National Cooperative Month is Observed in October by Webster-Calhoun Cooperative Telephone Association (WCCTA)

Share Article

October is National Cooperative Month and provides an excellent opportunity for cooperatives to emphasize the importance of how they serve their members. Webster-Calhoun Cooperative Telephone Association (WCCTA) has been serving the area since the 1950's.

Webster Calhoun Cooperative Telephone Association

"First and foremost Webster-Calhoun was founded on the cooperative philosophy of quality service," says Daryl Carlson, General Manager at WCCTA.

Cooperatives are unique in that they are actually owned by their members. All local telephone subscribers with WCCTA are automatically a member of Webster-Calhoun Cooperative Telephone Association. These members benefit from the cooperative's mission to provide their members with the best possible service at a reasonable cost. The importance of service was learned early on in the area’s history with telecommunications.

"First and foremost Webster-Calhoun was founded on the cooperative philosophy of quality service. Service is a priority throughout our entire service area not just the easy to reach town population but out to the high-cost rural areas as well,” says Daryl Carlson, General Manager at WCCTA.

In the early 1950’s a small group of like-minded area pioneers met in Gowrie to consider embarking on a bold venture. These men were determined to own and operate their own telephone system. As they discussed the prospects of purchasing the Gowrie exchange from Western Light and Telephone Company, they could look back over a number of busy years that had laid the foundation for such a bold venture.

The original Gowrie Telephone Company was incorporated in 1902 and later merged with rural folks to form what was known as the Lena-Gowrie Telephone Company. This first endeavor resulted 5 miles of rural line. In the early 1930’s the telephone company was sold to Public Utilities Investment Company of Salina, Kansas which later became Western Light and Telephone of Dodge City, Kansas. The great depression descended upon local communities as upon the rest of the country. By 1939 people of the community were beginning to recognize that it had been a mistake to sell the telephone company to outside interests. Service was deteriorating and the plant equipment, including the lines, were not being updated and kept in good repair. Consequently, at a public meeting held for that purpose, another telephone company was organized. Its activities were stymied, however, for lack of funds and lack of general support. Several more years were to pass before the situation became so acute that local action was once again revived and this time, under different leadership, it succeeded.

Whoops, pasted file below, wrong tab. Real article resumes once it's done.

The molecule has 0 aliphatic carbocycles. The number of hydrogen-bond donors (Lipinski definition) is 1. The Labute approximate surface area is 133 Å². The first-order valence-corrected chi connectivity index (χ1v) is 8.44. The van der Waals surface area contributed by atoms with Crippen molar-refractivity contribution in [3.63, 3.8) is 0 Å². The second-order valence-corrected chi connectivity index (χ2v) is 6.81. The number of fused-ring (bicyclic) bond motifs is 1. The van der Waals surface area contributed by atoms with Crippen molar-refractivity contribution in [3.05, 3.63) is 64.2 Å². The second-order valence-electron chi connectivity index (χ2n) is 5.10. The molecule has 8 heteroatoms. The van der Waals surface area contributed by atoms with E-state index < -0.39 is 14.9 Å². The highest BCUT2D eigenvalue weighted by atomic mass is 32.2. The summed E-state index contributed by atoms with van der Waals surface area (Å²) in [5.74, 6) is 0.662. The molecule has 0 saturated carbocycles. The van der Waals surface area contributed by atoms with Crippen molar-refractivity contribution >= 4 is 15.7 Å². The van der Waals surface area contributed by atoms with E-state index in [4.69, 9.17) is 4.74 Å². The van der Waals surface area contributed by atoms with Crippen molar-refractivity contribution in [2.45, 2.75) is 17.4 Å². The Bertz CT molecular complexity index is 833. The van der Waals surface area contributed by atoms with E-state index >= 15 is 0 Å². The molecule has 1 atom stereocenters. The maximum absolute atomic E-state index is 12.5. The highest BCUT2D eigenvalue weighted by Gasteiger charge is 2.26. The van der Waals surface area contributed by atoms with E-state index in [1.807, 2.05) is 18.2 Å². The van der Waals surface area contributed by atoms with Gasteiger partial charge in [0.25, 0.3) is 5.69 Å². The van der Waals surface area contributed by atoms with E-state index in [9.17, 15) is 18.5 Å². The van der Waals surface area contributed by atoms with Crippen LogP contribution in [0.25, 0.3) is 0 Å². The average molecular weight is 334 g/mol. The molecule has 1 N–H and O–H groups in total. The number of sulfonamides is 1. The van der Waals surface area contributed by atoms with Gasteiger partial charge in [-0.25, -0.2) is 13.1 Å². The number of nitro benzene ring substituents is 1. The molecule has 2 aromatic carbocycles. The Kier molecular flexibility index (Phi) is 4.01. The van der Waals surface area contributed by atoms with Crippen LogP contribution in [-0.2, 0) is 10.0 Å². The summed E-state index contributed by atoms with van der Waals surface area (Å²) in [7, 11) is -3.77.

While many large cities in the United States were enjoying automatic dial service, telephone lines in rural areas were deteriorating. By 1940 there were fewer farmers with telephone service than there had been in 1920! In 1949 the United States Congress passed legislation to amend the 1936 Rural Electrification Act and establish a telephone loan program. President Harry Truman signed the congressional order into law on October 29, 1949. With REA money available, the next step was finding people of vision to use it wisely.